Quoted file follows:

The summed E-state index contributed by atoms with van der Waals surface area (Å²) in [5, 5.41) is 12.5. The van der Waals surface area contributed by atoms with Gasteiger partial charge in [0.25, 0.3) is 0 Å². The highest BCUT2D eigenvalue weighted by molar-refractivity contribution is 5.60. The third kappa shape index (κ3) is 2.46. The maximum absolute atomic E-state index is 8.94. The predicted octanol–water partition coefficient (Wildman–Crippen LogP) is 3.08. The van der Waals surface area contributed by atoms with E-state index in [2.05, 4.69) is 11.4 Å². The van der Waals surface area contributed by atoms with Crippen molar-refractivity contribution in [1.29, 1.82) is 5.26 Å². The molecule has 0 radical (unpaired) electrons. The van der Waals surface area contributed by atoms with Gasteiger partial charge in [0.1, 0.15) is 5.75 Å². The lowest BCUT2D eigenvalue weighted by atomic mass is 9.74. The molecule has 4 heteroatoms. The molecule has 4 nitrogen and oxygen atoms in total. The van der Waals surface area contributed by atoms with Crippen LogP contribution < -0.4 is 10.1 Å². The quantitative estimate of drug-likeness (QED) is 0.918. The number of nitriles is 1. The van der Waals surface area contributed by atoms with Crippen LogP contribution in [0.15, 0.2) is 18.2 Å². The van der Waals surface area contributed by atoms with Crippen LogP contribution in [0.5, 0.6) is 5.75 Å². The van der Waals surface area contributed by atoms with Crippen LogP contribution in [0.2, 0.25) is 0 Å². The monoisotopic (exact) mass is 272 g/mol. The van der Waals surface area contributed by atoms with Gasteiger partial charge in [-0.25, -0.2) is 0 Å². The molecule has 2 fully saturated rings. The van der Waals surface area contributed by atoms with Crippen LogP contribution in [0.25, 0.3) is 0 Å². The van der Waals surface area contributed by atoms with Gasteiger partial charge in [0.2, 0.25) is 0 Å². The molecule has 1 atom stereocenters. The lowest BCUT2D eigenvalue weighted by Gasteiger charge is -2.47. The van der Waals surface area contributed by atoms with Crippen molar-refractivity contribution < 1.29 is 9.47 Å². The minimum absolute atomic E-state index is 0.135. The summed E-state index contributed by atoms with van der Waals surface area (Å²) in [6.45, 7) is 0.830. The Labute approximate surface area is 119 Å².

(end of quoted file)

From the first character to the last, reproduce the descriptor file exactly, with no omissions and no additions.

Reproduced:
The summed E-state index contributed by atoms with van der Waals surface area (Å²) in [5, 5.41) is 12.5. The van der Waals surface area contributed by atoms with Gasteiger partial charge in [0.25, 0.3) is 0 Å². The highest BCUT2D eigenvalue weighted by molar-refractivity contribution is 5.60. The third kappa shape index (κ3) is 2.46. The maximum absolute atomic E-state index is 8.94. The predicted octanol–water partition coefficient (Wildman–Crippen LogP) is 3.08. The van der Waals surface area contributed by atoms with E-state index in [2.05, 4.69) is 11.4 Å². The van der Waals surface area contributed by atoms with Crippen molar-refractivity contribution in [1.29, 1.82) is 5.26 Å². The molecule has 0 radical (unpaired) electrons. The van der Waals surface area contributed by atoms with Gasteiger partial charge in [0.1, 0.15) is 5.75 Å². The lowest BCUT2D eigenvalue weighted by atomic mass is 9.74. The molecule has 4 heteroatoms. The molecule has 4 nitrogen and oxygen atoms in total. The van der Waals surface area contributed by atoms with Crippen LogP contribution < -0.4 is 10.1 Å². The quantitative estimate of drug-likeness (QED) is 0.918. The number of nitriles is 1. The van der Waals surface area contributed by atoms with Crippen LogP contribution in [0.15, 0.2) is 18.2 Å². The van der Waals surface area contributed by atoms with Crippen LogP contribution in [0.5, 0.6) is 5.75 Å². The van der Waals surface area contributed by atoms with Crippen LogP contribution in [0.2, 0.25) is 0 Å². The monoisotopic (exact) mass is 272 g/mol. The van der Waals surface area contributed by atoms with Gasteiger partial charge in [-0.25, -0.2) is 0 Å². The molecule has 2 fully saturated rings. The van der Waals surface area contributed by atoms with Crippen LogP contribution in [0.25, 0.3) is 0 Å². The van der Waals surface area contributed by atoms with Gasteiger partial charge in [0.2, 0.25) is 0 Å². The molecule has 1 atom stereocenters. The lowest BCUT2D eigenvalue weighted by Gasteiger charge is -2.47. The van der Waals surface area contributed by atoms with Crippen molar-refractivity contribution < 1.29 is 9.47 Å². The minimum absolute atomic E-state index is 0.135. The summed E-state index contributed by atoms with van der Waals surface area (Å²) in [6.45, 7) is 0.830. The Labute approximate surface area is 119 Å².